According to Michael Yoshikami, founder and CEO of Destination Wealth Management, the possibility of a U.S. recession in the near future might actually prevent a significant market downturn in the second half of 2023. This insight offers a glimmer of hope amidst the concerns surrounding the economic landscape.
In April, the U.S. witnessed a decrease in consumer price inflation, with a year-on-year rate of 4.9%. This marks the lowest annual pace since April 2021. This data, released by the Labor Department, was interpreted by the markets as a positive sign that the Federal Reserve’s efforts to control inflation are starting to yield results.
While the headline consumer price index had soared to over 9% in June 2022, it has since cooled down considerably. However, it still remains above the Federal Reserve’s target of 2%. In April, the core CPI, which excludes volatile food and energy prices, saw an annual rise of 5.5%. This increase reflects the resilience of the economy and the persistent tightness of the labor market.
The Federal Reserve has consistently emphasized its commitment to combating inflation. However, the minutes from the latest Federal Open Market Committee meeting revealed a division among officials regarding interest rates. Ultimately, they decided to implement another 25 basis point increase, bringing the target fed funds rate to a range of 5% to 5.25%.
Looking ahead, Chairman Jerome Powell suggested that a pause in the hiking cycle is likely at the FOMC’s June meeting. Nevertheless, some committee members still advocate for further rate hikes, while others anticipate that a slowdown in growth will eliminate the need for additional tightening measures. It is worth noting that the central bank has already raised rates 10 times, totaling 5 percentage points, since March 2022.
Overall, these developments highlight the delicate balancing act undertaken by the Federal Reserve as they navigate the complex economic landscape. As the markets await the outcome of future policy decisions, the potential impact of a U.S. recession on the market downturn in the latter half of 2023 remains an important factor to monitor closely.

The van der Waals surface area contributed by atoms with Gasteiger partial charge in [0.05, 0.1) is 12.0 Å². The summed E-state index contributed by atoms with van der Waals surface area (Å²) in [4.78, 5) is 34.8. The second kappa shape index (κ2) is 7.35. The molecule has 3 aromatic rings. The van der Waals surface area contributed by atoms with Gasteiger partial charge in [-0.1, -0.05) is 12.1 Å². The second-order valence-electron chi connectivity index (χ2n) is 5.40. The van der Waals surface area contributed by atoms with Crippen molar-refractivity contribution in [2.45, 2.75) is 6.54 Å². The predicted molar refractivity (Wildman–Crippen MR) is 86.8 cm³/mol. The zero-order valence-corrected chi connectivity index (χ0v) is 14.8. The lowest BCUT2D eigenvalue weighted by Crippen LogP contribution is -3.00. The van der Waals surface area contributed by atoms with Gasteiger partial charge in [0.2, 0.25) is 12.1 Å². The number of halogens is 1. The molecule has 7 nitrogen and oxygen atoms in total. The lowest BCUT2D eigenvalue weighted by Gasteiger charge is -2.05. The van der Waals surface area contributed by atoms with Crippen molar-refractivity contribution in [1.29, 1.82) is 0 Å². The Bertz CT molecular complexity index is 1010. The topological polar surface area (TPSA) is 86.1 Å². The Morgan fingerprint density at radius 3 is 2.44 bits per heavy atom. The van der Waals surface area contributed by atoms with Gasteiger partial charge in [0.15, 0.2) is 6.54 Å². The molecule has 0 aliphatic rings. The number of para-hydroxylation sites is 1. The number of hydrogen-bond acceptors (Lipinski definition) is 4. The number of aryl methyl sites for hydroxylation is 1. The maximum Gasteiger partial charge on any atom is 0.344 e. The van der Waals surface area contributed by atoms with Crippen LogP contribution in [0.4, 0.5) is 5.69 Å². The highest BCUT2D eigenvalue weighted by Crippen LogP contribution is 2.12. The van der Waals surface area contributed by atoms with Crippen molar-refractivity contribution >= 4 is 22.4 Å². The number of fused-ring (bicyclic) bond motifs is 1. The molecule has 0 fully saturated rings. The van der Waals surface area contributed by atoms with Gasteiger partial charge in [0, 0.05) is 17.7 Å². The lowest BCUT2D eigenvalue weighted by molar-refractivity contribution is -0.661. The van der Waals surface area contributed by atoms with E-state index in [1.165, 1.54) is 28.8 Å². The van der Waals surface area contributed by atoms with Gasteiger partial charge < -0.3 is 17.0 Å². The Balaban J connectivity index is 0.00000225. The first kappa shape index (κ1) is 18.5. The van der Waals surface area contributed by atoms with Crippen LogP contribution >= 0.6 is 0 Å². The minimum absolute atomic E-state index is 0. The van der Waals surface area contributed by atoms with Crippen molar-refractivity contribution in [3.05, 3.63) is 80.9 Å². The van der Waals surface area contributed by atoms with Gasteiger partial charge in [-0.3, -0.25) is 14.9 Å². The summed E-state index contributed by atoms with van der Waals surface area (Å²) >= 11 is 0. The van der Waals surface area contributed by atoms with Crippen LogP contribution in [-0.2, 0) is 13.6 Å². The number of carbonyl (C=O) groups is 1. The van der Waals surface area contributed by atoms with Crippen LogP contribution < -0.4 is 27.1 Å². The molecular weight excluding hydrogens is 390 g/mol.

According to CME Group’s FedWatch tool, the market is currently pricing in the possibility of rate cuts by the end of the year, with a nearly 35% probability that the target rate will fall within the 4.75%-5% range.
Looking ahead to November 2024, the market is assigning a 24.5% probability, representing the peak of the bell curve distribution, that the target rate will be cut to the 2.75%-3% range.
In a recent interview with CNBC’s “Squawk Box Europe,” Michael Yoshikami expressed his belief that the only scenario in which such rate cuts would occur is in the event of a prolonged recession. However, he considers this outcome unlikely unless there is further policy tightening, as falling oil prices could stimulate economic activity.
Yoshikami acknowledged the counterintuitive nature of his perspective, explaining that if the United States avoids slower economic growth or a shallow recession, it might be considered a negative because interest rates could continue to rise or not be cut. This poses a risk for the market.
The strategist also anticipates that more companies will adopt a conservative approach when providing forward earnings guidance. They will likely factor in the expectation that borrowing costs will remain elevated for an extended period, thereby putting pressure on profit margins.
Ultimately, the state of the economy in relation to a potential recession will play a critical role in market outcomes. If a recession is averted and the economy continues on its current trajectory, Yoshikami foresees challenges for the market in the latter part of the year.
Recent statements from Federal Reserve officials, such as St. Louis Fed President James Bullard and Minneapolis Fed President Neel Kashkari, suggest that persistent core inflation could lead to an extended period of tighter monetary policy and potentially necessitate further rate hikes this year.
Yoshikami emphasized that actual rate cuts would be a drastic measure, despite current market expectations. He speculated that policymakers might try to shape market expectations through speeches and public declarations, rather than taking immediate definitive policy action.
Given the precarious path of monetary policy and the U.S. economy, the experienced strategist urged investors to approach certain segments of the market, particularly in technology and artificial intelligence, with skepticism regarding valuations. He advised investors to critically evaluate whether the current stock prices align with their expectations for earnings over the next five years, as unwarranted optimism could lead to potential losses.